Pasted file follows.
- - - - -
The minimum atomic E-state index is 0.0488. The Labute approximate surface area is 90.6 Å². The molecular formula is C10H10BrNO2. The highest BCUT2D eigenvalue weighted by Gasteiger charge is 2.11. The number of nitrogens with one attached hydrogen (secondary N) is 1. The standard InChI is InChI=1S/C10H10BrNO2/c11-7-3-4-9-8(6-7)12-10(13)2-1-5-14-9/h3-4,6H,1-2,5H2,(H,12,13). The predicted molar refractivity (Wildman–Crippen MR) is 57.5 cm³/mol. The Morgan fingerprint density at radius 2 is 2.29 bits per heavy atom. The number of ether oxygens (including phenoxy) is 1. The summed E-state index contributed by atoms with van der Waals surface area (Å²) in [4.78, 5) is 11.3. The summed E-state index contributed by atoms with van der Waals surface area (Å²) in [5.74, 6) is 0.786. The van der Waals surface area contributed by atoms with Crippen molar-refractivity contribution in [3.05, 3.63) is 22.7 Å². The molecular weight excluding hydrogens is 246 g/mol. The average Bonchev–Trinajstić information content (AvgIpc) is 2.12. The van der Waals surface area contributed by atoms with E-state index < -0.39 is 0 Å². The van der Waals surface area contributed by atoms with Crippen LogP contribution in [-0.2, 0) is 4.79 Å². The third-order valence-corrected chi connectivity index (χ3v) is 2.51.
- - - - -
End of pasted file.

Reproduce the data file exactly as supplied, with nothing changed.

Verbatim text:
The minimum atomic E-state index is 0.0488. The Labute approximate surface area is 90.6 Å². The molecular formula is C10H10BrNO2. The highest BCUT2D eigenvalue weighted by Gasteiger charge is 2.11. The number of nitrogens with one attached hydrogen (secondary N) is 1. The standard InChI is InChI=1S/C10H10BrNO2/c11-7-3-4-9-8(6-7)12-10(13)2-1-5-14-9/h3-4,6H,1-2,5H2,(H,12,13). The predicted molar refractivity (Wildman–Crippen MR) is 57.5 cm³/mol. The Morgan fingerprint density at radius 2 is 2.29 bits per heavy atom. The number of ether oxygens (including phenoxy) is 1. The summed E-state index contributed by atoms with van der Waals surface area (Å²) in [4.78, 5) is 11.3. The summed E-state index contributed by atoms with van der Waals surface area (Å²) in [5.74, 6) is 0.786. The van der Waals surface area contributed by atoms with Crippen molar-refractivity contribution in [3.05, 3.63) is 22.7 Å². The molecular weight excluding hydrogens is 246 g/mol. The average Bonchev–Trinajstić information content (AvgIpc) is 2.12. The van der Waals surface area contributed by atoms with E-state index < -0.39 is 0 Å². The van der Waals surface area contributed by atoms with Crippen LogP contribution in [-0.2, 0) is 4.79 Å². The third-order valence-corrected chi connectivity index (χ3v) is 2.51.